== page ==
On 15 March, the Iranian
Haj Faraj Dabbagh) delivered
Karl Popper Memorial Lecture 2012,
at the London School of Economics (LSE).
Although he has never directly studied
Soroush memorated that he was studying
philosophy of science at Chelsea College
(later absorbed into King's College
London) when Popper was teaching at LSE.
In his preliminary remarks Soroush
noted that there is, and always has
been, a very vivid interest in Iranian
intellectual circles in philosophy,
traditionally also extending into
theoretical mysticism (in which Soroush
is something of an expert too). However,
when it comes to modern Western
philosophy, until relatively recent,
that interest was generally restricted
to continental philosophy rather than
the analytical Anglosaxon tradition.
In fact, prior to the
revolution of 1979, Popper's work was
virtually unknown in Iran -- except for
his The Poverty of Historicism.
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However, when he was appointed to
the Cultural Revolution Institute in
1980, Soroush issued a directive making
the teaching of philosophy of science
mandatory for all university studies.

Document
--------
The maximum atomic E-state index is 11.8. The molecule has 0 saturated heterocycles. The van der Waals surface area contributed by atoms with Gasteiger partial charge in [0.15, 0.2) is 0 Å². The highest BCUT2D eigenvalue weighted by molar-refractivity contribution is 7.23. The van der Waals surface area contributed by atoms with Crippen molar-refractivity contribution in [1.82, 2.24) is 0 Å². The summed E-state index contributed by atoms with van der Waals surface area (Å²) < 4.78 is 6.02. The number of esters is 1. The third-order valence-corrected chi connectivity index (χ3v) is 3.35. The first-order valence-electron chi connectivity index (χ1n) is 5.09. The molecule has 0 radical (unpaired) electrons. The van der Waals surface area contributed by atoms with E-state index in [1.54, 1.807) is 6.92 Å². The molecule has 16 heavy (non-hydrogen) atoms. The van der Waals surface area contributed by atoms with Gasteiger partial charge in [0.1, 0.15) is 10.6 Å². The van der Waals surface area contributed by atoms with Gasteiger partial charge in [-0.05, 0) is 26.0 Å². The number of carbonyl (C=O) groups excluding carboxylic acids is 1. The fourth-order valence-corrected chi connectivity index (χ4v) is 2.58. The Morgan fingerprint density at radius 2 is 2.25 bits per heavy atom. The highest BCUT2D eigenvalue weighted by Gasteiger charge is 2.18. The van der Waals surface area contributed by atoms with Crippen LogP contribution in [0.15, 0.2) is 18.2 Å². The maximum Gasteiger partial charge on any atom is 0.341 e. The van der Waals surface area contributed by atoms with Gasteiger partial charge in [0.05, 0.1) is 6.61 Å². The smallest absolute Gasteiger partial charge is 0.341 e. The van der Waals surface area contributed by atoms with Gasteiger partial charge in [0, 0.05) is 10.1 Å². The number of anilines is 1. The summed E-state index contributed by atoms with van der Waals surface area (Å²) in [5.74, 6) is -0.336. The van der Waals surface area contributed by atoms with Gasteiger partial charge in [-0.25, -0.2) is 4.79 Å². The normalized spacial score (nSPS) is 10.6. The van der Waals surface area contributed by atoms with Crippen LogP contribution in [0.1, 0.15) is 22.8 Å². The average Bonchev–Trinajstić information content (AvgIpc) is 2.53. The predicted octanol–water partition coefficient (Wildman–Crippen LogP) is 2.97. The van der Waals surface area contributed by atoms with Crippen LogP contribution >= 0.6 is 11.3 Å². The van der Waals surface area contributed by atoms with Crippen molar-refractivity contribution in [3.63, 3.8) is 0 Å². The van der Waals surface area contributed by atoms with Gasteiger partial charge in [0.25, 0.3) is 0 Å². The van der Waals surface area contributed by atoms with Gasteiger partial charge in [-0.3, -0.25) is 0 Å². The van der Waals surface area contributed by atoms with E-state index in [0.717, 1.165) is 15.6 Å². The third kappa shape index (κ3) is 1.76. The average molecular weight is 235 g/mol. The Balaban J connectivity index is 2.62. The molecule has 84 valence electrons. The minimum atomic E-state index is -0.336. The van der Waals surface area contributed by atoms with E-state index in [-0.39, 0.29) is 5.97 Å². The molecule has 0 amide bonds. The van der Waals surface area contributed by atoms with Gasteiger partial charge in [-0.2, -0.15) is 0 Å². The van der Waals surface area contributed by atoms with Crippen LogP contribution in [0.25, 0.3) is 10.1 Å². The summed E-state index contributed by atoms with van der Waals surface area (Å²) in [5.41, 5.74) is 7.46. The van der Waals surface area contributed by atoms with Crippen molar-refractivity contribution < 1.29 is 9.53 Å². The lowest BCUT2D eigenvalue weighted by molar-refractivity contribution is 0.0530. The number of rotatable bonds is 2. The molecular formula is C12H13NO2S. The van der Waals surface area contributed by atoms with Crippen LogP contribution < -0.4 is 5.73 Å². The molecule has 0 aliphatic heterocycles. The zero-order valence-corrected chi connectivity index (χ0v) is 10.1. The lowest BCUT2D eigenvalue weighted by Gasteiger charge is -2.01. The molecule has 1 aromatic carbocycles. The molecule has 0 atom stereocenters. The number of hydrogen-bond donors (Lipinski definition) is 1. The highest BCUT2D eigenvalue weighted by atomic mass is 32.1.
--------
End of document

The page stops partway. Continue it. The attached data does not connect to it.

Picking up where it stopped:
This set in motion a wave of interest in
the writings of Karl Popper and his work
was translated into Persian and studied
across Iran, including the shi'a
seminaries in Qom. For almost ten years,
Popper was one of the most widely read
and discussed Western thinkers in Iran.
As an anecdote, Sorouch recounted how,
also later, President Sayyid Mohammad Khatami during
his term in office (1997-2005)
encouraged his cabinet members to study
The Lesson of the Century (1992), an
interview with Popper which was
published in book form.
According to Soroush, for many
Iranians the attraction of Popper's
thought lay in its combination of
anti-Platonic, anti-nominalist, and
anti-Marxist views. Recalling the adage
that there is no such thing as bad
publicity, Soroush stated that Popper's
criticism of these various philosophy
schools eventually brought together
these forces against Popper and
eventually led to the repression of his
ideas in Iran.
|Sir Karl Popper (1902-1994)
Soroush's personal sympathy
towards Popper's thinking comes from the
modesty it exudes -- for example, his
encouragement of piecemeal social
engineering (Soroush recalls the
Popperian anecdote that when it rains
one brings an umbrella, rather embarking
on theorizing how the cosmos could be
redesigned so that it no longer rains).